Distracted Driving and Injuries to First Responders

Fire trucks and emergency responder vehicles on a dar road on a rainy night.

New Research Says Distracted Drivers Can Cause Injuries to First Responders on the Road

When we think about distracted driving accidents, we often think about single-car crashes with buildings or fixtures involving the vehicle driven by the distracted driver, accidents with other motor vehicles on the road, or collisions with pedestrians that are attempting to cross the street. Yet distracted driving can also be the cause of other types of motor vehicle accidents.

According to a recent report from CBS News, distracted driving is a major cause of injuries to first responders who arrive to help accident victims on the side of the road. Collisions involving distracted drivers and emergency vehicles are not discussed enough, according to new research.The report discusses new research conducted by the National Safety Council (NSC), which determined that “many drivers are profoundly distracted by their phones when they’re going past first responders working accidents on the roadways.”

Indeed, more than 70% of drivers surveyed as part of the recent research “admitted to taking photos and texting while driving by emergency workers.” That number is almost three times the amount of drivers who admitted to texting or taking photos when they were not driving past an emergency worker on the side of the road. Of those drivers surveyed, more than 70% admit to photographing the emergency scene or texting someone else about it, and about 60% “admitted to posting to social media.” Approximately 66% of drivers reported that they had “emailed about what they’re driving by.”

When motorists are distracted by car crashes and emergency workers, those emergency workers can end up suffering serious and fatal injuries. In 2018 alone, 40 first responders suffered fatal injuries in collisions with motor vehicles. In the beginning of 2019, 21 emergency workers sustained fatal injuries in collisions.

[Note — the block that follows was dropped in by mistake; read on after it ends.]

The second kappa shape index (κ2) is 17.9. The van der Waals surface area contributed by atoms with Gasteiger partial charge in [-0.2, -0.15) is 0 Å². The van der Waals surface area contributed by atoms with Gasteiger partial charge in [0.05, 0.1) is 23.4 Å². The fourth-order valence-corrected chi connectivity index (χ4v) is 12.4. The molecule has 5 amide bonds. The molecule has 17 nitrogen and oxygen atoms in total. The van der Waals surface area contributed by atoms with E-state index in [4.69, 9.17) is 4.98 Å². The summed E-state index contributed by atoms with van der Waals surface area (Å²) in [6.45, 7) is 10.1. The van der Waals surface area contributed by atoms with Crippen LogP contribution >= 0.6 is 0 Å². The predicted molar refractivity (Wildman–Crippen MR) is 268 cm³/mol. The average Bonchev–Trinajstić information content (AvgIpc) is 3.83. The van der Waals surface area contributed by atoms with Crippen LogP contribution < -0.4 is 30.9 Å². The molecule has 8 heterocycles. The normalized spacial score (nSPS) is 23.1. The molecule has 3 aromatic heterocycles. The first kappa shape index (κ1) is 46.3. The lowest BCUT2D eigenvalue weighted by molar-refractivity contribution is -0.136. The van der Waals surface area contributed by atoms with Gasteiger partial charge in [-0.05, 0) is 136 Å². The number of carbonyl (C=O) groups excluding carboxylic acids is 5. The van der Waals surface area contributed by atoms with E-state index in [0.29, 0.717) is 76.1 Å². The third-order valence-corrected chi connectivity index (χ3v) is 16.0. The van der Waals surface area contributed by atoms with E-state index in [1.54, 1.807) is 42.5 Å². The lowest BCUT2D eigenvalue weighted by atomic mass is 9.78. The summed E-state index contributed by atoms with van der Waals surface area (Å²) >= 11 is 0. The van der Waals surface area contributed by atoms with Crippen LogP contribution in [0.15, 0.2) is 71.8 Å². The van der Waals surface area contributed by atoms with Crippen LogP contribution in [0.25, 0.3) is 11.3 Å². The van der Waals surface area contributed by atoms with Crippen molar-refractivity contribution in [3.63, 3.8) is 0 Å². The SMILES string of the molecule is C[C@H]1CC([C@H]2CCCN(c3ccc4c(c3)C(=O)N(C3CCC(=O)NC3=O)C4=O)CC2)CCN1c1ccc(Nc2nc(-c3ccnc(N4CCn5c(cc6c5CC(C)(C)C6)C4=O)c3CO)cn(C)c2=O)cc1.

Based on the drivers surveyed for the NSC research, 16% “say they’ve struck or nearly struck an emergency vehicle or first responder on the side of the road.” Distracted driving around emergency workers is extremely dangerous, and motorists need to understand that they raise the risk of collisions with first responders when they take out their phones. Whenever you approach or drive by an emergency scene or a first responder, it is vital to avoid any distractions that could result in an accident and injuries.

Tips for Avoiding Distracted Driving

Distracted driving is a serious problem. The following are tips from the AAA Foundation for Traffic Safety for avoiding distracted driving accidents:

  • Actively focus on driving;
  • Do not have any possessions loose or in reach while you are driving so that you will be less likely to reach for these items and lose focus on the road;
  • Make any necessary adjustments to seats, mirrors, GPS, and the radio before you begin driving;
  • Safely secure any children according to safety standards, and pull over before you attend to a child in the car;
  • Do not use your cell phone while you are driving, even if you have a hands-free option;
  • Ask passengers to help you focus on the road and ask them to avoid distracting you while you are driving;
  • If another task in the car requires your attention, pull over before you attend to it; and
  • When you cannot devote your complete attention to driving, pull over until you can do so.

If you or someone you love was injured in a collision caused by a distracted driver, you should speak with a car accident attorney about your case.

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